New Labor Laws Have Potential Impact on Marketing Hiring

New Labor Laws Have Potential Impact on Marketing Hiring

One of the biggest issues impacting the operational cost structure of the event marketing industry has nothing to do with marketing budgets. Nope. It’s not the fast-paced worlds of social media or technology, either. It’s not even the changing cost of gasoline or the high price of travel.

The biggest threat to your event marketing portfolio’s bottom line may just be a quiet storm brewing around your people—the hired event staffers and helping hands you contract for days and sometimes weeks to be the faces of your brands in the field.

Here’s what’s going on: Across the U.S., states have been changing enforcement laws about the “misclassification” of employees as independent contractors. Last year in California, Governor Jerry Brown signed into law a measure that increased the penalties for willful misclassification of regular employees as independent contractors. The biggest economy in the country was the 12th state to enact such a law, and many other states are following suit. It’s not just about local regulations, either.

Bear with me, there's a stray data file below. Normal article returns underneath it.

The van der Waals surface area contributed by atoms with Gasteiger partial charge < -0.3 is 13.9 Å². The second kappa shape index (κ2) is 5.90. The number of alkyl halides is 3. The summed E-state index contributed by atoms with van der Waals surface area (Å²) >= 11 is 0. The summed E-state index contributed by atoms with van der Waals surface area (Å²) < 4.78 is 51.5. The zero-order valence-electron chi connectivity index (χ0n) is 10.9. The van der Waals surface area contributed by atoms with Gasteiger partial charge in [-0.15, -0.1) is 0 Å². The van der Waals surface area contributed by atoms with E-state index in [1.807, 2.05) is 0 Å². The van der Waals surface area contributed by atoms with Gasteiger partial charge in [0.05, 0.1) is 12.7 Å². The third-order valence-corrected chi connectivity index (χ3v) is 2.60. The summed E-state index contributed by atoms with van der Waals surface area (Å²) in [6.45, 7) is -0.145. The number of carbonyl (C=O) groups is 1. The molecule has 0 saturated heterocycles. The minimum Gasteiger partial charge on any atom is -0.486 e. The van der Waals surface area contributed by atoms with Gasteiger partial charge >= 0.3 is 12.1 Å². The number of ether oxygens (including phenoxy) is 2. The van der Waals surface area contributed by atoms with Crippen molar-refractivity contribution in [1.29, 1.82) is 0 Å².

Last year, the Department of Labor hired extra investigators to detect and deter companies from misclassifying employees, and put some money where its mouth is with a $14 million appropriation for this fiscal year, earmarked for state grants to help them identify offenders and recover unpaid taxes and other withholdings. The IRS is in on the game, too, and has entered into agreements with 34 states to share information about investigations and enforcement techniques. Congress recently made an effort to unite all of these efforts and enact federal enforcement and clarification measures. Although that measure failed, it won’t be long before it rears its head again.

This has a huge impact on the event marketing industry, which faces having all brand ambassadors labeled as misclassified.